Monday, January 28, 2019

Talents? What talents?




Image courtesy of fantasista/FreeDigitalPhotos.net
I’ve always had an uneasy relationship with money and am not a subscriber to the prosperity gospel, which has gained significant momentum during the past decade or two. It seems to me that prosperity teachings often place too much emphasis on financial gain for its adherents, instead of giving the glory, and the gain, to God.

Motivation is the lynch pin. If we’re motivated by God’s promptings and our love for our Lord, then any gains that ensue, whether personal or generalized to the community, are pleasing to our Father. I highly suspect that He is further pleased if those gains are in our spiritual development.

If, however, we’re motivated by personal gain – the almighty dollar, status and/or power, for instance – God sees our heart and grieves. God has never been pleased with avarice.
Prosperity gospels take this avarice one step further, however, by using prayer and scripture as a kind of magic. Words can be manipulated into ‘spells’ with relative ease.

And hence my uneasy relationship with money.

In more recent years, though, I’ve noted that not all devoted and genuine Christians hover as closely to the poverty line as I have always done. At first, I thought God had simply chosen to bless them in this manner more than He has blessed me…and I’ve been okay with that. The wind blows where it will, after all. (Alright, let me be perfectly frank, there have been a few times when I’ve pitched headlong into a full-blown pity-party, at least for a few minutes, but I do try awfully hard to snap out of it.)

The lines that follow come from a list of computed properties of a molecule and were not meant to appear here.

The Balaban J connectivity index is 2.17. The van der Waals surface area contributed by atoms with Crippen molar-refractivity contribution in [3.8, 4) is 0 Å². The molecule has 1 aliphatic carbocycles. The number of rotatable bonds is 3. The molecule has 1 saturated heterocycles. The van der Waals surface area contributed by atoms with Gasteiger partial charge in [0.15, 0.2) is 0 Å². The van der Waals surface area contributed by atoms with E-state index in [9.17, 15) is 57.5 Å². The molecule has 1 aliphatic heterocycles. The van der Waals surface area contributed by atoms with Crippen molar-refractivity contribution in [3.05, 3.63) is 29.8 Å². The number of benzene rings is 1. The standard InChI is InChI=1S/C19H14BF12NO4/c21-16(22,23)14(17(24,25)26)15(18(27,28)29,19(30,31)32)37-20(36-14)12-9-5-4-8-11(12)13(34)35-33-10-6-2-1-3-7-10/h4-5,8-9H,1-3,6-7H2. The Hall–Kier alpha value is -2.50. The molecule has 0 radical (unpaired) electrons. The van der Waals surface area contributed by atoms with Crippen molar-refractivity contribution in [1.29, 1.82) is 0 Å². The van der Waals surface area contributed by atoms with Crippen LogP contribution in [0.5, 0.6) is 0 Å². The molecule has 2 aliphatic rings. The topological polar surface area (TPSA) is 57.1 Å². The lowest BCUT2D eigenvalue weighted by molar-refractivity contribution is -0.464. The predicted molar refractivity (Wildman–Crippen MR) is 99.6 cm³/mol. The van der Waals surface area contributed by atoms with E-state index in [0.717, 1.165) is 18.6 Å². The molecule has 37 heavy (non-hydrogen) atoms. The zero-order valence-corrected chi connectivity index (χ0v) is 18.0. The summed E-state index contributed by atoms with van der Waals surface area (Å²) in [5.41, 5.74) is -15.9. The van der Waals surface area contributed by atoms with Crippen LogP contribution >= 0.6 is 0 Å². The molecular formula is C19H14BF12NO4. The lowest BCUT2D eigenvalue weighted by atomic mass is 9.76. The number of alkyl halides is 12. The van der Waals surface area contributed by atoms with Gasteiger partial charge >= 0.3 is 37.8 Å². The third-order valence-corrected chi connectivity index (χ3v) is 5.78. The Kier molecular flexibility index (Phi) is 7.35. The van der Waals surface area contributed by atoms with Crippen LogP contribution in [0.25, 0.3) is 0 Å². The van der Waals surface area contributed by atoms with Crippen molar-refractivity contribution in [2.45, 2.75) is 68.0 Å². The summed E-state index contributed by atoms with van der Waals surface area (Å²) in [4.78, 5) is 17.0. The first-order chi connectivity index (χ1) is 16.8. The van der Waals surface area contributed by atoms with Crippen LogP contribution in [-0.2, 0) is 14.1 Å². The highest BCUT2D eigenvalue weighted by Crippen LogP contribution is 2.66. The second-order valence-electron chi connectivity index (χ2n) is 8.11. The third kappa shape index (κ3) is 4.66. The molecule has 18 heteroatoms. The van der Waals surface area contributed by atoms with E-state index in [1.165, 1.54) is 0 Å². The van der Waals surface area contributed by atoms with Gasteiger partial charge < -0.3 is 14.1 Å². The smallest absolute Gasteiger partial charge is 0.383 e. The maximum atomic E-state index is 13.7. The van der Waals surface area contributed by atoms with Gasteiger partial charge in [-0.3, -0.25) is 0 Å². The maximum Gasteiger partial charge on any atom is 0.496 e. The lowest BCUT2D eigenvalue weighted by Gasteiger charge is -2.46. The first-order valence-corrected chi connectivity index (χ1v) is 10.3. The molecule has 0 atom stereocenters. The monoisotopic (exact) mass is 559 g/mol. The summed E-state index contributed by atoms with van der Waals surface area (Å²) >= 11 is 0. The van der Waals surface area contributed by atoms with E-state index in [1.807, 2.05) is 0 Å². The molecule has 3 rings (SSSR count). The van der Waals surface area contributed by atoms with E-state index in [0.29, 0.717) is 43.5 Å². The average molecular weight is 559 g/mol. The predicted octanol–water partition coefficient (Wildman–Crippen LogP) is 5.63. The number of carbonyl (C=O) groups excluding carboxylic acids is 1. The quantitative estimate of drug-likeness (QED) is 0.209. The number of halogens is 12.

After a fortuitous conversation with a beautiful Christian woman several weeks ago, it dawned on me that I’ve been missing something vitally important all these years. And it all boils down to a deeper understanding of scripture, specifically, the Parable of the Talents.
The Parable of the Talents, as many of you will recall, appears twice in the synoptic gospels of the New Testament. (Matthew 25:14-30 and Luke 19:12-27)

In both Matthew and Luke, a master puts three of his servants in charge of his finances while he travels further afield. To each he gives a specific amount without any instruction about how to handle it.

‘To one he gave five talents, to another two talents, and to another, one talent, each according to his ability. Then he went on his journey. 16 The man who had received five talents went at once and put his money to work and gained five more. 17 So also, the one with two talents gained two more. 18 But the man who had received one bag went off, dug a hole in the ground and hid his master’s money.’     Matthew 25

(Note: As it happens, a ‘talent’ is worth a great deal of money in today’s terms – according to my research it’s equal to approximately 1.5million US dollars!)

When the master returns home he asks each of his servants what they’ve done with the money he entrusted to them. It’s clear he expected some profit from the servants’ stewardship and he compensates them accordingly. To the two servants who doubled their profits, he gives rich reward but to the servant who played it safe and made no attempt to grow his riches, he meters out a negative compensation.
Image courtesy of FreeDigitalPhotos.net/gameanna

As with all the parables, Jesus is attempting to teach us a spiritual truth here and it’s definitely not just about money. Everything we have comes from God, be it dollars in the bank, our homes and possessions, our talent for writing (or painting, or woodwork or cooking – the list is endless), or our spiritual gifts. And our Master is waiting patiently for us to make the most of what we have; not to merely hoard it and look after it, but to use it wisely and watch it grow. For HIM.